The EarthBox Forum
August 29, 2014, 01:15:50 AM *
Welcome, Guest. Please login or register.
Did you miss your activation email?

Login with username, password and session length
News: Welcome to the EarthBox Forum!
 
   Home   Help Login Register  
Pages: [1] 2
  Print  
Author Topic: Planting Tomatoes and Bell/Hot Peppers in the same box  (Read 18916 times)
Rocket
Newbie
*
Posts: 4

Zone 9A - West Central Florida


« on: March 26, 2009, 11:28:15 AM »

I just received my first Earthbox and would like to plant various plants together.  I want to put one tomato plant, one hungarian hot wax, and one or two red bell peppers.  Do you think that's too many plants?  Should I put the tomato and the hungarian pepper on one side and the bell pepper(s) on the  other?
Any input would be greatly appreciated.
Logged
LoneStarKayaker
Full Member
***
Posts: 101

Southeast Texas Zone 9/8


« Reply #1 on: March 26, 2009, 12:52:59 PM »

If you want to mix the pepper and tomato, I would only plant one of each for a total of two plants in the box. I grew a pablano and a tomato two years ago and wouldn't do it again because the tomato got huge and hid the pepper stunting its growth and production.
Barbara
Logged
MaryB
Hero Member
*****
Posts: 568


Zone 7, North Central AR


« Reply #2 on: March 26, 2009, 02:13:24 PM »

Last year I planted 1 tomato and 3 marconi sweet peppers in one EB; placing the tomato on one side, fertilizer in the center and peppers on the other side. The peppers did fabulous. The tomato was suppose to be a yellow tomato but turned out to be a nondescript red without much flavor. The plants all grew beautifully and the peppers outproduced the tomato by miles.
Logged
mjb8743
Hero Member
*****
Posts: 6850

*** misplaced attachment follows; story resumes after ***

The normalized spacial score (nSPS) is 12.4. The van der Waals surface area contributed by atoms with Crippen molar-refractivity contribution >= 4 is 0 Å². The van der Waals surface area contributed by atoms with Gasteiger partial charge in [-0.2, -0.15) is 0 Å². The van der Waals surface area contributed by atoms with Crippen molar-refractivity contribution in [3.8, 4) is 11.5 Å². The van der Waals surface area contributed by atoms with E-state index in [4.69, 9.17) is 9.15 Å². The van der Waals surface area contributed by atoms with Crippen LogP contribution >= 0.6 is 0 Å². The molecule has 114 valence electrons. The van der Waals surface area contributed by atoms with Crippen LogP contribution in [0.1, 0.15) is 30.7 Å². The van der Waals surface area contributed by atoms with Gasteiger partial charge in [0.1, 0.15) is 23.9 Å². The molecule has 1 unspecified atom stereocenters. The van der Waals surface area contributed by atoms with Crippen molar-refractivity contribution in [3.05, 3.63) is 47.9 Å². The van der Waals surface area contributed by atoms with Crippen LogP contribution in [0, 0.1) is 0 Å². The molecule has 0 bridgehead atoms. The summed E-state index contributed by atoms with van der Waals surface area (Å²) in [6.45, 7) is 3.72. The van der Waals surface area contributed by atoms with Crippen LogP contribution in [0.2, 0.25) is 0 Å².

Zone 7, South NJ, Garden State


« Reply #3 on: March 26, 2009, 03:17:10 PM »

I just received my first Earthbox and would like to plant various plants together.  I want to put one tomato plant, one hungarian hot wax, and one or two red bell peppers.  Do you think that's too many plants?  Should I put the tomato and the hungarian pepper on one side and the bell pepper(s) on the  other?
Any input would be greatly appreciated.

This is the EB link to what you can plant.
http://www.earthbox.com/consumer/grow.html

To mix plants, cut the quantities in half. Example....
Instead of the (2) tomatoes or (6) peppers, putting them together you would have (1) tomato and (3) peppers. Experiment with what sounds right to you, but stick close to the guide in the beginning. Consider also the growth habits of the plants your mixing. Cukes are a vine and may well choke out peppers unless trained away from them. Ideally, you want to mix plants with similar habits and requirements. For that, search the web and read up on your plants. It will save you grief later on.

All melons are heavy feeders, and EB folks recommend 4 plants, and this is their revised listing. Don't let the size of the fruit deceive you.... it's the plant that counts, and they're all similar (squash/melons/cukes).

I believe this information is also in the instructions that came with your Earthbox, and there are other threads that deal with mixing plants. Use the search tool by clicking on the magnifying glass.

Mickie
Logged

111 EBs and growing... so how come there are never enough boxes??
kpoore2001
Newbie
*
Posts: 3


« Reply #4 on: April 04, 2009, 10:23:36 PM »

Nope, not according to companion planting.
Tomatos like chive, onion, parsley, asparagus, nasturtium and carrot and dislikes Kohirabi, potato, fennel and cabbage
Karen in Austin, Tx
Logged

mjb8743
Hero Member
*****
Posts: 6850


Zone 7, South NJ, Garden State


« Reply #5 on: April 05, 2009, 12:50:05 AM »

Nope, not according to companion planting.
Tomatos like chive, onion, parsley, asparagus, nasturtium and carrot and dislikes Kohirabi, potato, fennel and cabbage
Karen in Austin, Tx

With all due respect, Karen... folks here have been planting their tomatoes and peppers together for ages, and had fantastic results. Oh well, if that's the rule you wish to follow, good luck. BUT please, don't tell people they CAN'T put those plants together unless you have a sound, reliable, scientific reason for that advice.

As a philosophy, companion planting may work for larger gardens , but in small intensively planted areas where many things are grown within arm's reach of each other, it becomes unworkable, thus a moot point.... yet those garden thrive anyway.

Mickie
Logged

111 EBs and growing... so how come there are never enough boxes??
Deejo
Hero Member
*****
Posts: 566


Zone 9b, Brownsville, Texas


« Reply #6 on: April 05, 2009, 09:58:25 AM »

I have planted one tomato and a couple of pepper plants in an EB for many years and it has ALWAYS worked very well.